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frostbarter
15-04-09, 20:18
Anybody having problems finding parish registers for Paglesham in Essex. I am reading a book A History of Essex. The following is a quote from the book.

"By far the most profitable and widespread marshland activity was smuggling. Around 1800, the entire population of Paglesham was engaged in this 'free trade'. In one year they smuggled in 13,476 gallons of geneva and brandy, and £200-worth of silk at a time was hidden in three hollow elms near East Hall. The most famous Paglesham smuggler was 'Hard Apple' Blyth, churchwarden and grocer who wrapped up the butter and bacon in pages torn from the PARISH REGISTERS!!!!!

No wonder we have problems finding some baptisms, marriages and deaths lol.

Barbara

Jeanette In Yorkshire
15-04-09, 20:53
OMG :eek: :D

Guy
15-04-09, 21:09
Yes, it was not uncommon for churchwardens to view the parish registers as a source of wrapping "paper" for their business.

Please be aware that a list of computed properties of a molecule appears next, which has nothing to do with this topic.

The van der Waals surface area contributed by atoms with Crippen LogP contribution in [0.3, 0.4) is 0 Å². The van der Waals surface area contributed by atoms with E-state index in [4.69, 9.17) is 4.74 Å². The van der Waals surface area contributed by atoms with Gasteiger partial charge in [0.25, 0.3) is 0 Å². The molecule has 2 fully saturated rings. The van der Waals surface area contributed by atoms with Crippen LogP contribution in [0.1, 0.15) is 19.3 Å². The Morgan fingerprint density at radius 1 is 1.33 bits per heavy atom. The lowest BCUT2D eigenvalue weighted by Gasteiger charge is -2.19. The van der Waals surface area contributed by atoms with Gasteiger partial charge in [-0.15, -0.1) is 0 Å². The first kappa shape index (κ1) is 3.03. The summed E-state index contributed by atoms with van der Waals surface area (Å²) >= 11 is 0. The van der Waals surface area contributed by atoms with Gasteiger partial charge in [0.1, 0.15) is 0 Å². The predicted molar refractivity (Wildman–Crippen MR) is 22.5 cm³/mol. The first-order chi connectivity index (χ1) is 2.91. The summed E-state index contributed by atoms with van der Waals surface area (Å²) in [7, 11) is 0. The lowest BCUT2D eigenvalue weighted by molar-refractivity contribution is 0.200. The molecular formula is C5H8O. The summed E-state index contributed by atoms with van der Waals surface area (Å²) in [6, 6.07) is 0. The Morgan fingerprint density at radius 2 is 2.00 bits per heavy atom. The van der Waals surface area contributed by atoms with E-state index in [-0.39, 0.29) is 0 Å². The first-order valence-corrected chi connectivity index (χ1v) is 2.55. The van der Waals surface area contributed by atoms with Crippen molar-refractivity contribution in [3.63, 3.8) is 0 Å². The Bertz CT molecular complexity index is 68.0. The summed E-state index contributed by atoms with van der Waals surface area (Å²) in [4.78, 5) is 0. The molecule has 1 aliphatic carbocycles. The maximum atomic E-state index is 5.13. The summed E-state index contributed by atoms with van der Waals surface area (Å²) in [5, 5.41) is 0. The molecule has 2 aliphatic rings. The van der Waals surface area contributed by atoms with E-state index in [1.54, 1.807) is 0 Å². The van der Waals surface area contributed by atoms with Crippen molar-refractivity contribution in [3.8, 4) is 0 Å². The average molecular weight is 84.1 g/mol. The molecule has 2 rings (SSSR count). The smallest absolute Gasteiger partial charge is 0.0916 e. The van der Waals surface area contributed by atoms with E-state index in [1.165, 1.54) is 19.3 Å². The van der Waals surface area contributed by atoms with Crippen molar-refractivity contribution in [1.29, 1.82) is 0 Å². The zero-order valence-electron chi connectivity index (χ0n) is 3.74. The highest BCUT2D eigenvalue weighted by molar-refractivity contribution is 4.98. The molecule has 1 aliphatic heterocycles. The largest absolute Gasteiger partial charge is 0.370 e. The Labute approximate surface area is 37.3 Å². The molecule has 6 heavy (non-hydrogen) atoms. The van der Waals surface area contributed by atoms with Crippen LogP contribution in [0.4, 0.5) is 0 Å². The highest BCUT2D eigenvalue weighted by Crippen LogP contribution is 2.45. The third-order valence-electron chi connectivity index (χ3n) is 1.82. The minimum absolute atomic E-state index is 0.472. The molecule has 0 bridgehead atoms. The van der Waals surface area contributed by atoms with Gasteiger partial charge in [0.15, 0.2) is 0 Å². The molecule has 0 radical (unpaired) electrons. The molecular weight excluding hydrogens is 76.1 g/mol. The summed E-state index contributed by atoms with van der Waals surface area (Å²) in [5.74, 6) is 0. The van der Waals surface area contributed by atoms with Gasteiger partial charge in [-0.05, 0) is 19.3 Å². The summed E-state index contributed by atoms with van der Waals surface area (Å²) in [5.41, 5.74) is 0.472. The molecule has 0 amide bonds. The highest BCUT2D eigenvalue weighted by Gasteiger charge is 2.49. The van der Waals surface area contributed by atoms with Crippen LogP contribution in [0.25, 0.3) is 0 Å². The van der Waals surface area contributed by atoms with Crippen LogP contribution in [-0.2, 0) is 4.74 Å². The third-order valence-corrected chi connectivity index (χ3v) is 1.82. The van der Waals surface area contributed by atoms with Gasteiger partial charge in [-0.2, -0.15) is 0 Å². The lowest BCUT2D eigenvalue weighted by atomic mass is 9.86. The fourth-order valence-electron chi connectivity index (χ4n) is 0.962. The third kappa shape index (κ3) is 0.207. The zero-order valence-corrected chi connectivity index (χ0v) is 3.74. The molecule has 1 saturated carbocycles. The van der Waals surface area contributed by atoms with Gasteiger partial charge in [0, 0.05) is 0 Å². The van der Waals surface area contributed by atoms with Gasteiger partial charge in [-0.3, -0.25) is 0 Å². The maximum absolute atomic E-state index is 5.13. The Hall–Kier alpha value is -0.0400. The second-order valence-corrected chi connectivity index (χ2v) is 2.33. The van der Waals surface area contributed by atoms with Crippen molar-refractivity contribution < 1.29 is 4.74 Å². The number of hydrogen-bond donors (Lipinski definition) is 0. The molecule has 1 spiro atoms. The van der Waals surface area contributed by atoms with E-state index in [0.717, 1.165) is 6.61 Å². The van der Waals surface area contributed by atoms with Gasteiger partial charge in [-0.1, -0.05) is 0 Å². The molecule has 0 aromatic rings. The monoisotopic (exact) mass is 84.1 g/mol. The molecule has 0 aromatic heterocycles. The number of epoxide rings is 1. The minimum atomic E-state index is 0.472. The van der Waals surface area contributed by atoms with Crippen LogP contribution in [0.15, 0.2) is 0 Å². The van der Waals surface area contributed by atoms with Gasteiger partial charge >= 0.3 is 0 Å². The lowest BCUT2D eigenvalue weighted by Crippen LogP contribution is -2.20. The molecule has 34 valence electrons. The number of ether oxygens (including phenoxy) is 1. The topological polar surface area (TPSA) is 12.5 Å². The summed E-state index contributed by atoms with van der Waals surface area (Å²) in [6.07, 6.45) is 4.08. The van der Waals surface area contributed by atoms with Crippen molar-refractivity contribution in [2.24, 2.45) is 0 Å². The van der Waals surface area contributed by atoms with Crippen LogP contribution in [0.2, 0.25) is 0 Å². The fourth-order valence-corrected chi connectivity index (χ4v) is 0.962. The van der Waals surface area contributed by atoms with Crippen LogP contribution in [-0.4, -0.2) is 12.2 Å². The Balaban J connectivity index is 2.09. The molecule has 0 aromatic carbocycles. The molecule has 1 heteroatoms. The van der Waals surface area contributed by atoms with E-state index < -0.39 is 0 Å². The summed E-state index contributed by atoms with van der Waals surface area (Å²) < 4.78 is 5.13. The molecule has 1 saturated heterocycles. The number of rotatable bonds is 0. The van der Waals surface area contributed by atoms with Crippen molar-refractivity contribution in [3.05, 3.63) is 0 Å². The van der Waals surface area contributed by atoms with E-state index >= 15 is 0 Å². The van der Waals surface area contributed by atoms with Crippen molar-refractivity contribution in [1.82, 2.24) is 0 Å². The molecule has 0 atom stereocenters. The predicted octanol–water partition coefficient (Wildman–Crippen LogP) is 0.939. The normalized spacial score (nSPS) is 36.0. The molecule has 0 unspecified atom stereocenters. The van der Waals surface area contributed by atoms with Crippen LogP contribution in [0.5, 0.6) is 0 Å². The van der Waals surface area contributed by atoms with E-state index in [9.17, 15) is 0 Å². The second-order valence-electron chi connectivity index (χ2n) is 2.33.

Others if they could not be bothered to transcribe a particular entry would simply tear the relevant page out and send that off.
A few others viewed the old registers as rubbish and simply threw them away.
Cheers
Guy

Uncle John
15-04-09, 21:25
Even now, our County Archivists weep at the amount of valuable history that goes into skips when public buildings are sold.

Olde Crone Holden
15-04-09, 23:05
UJ

I think I have whimpered on here before about the scandal (in my view) of my local town council who threw out volume after volume of old rates maps, tithe maps, building plans from the late 1800s and various other little local treasures.

In their defence, they did offer them to County Archives (refused) local Town archives (refused) County museum, town museum (refused) before they skipped the lot. They were NOT ALLOWED to sell them.

OC

guybrush
16-04-09, 00:19
Perhaps each council should have an unofficial local archivist. I'm sure there are people out there who would volunteer to store information donated to them.

When I was working for the civil service, I was made to do what they called 'thinning'. This was to shred all old paperwork about benefit claims to make room for new stuff. It wasn't really old, perhaps from the 1970's. At the time, I thought nothing of it but now I see how that info might help people in the future.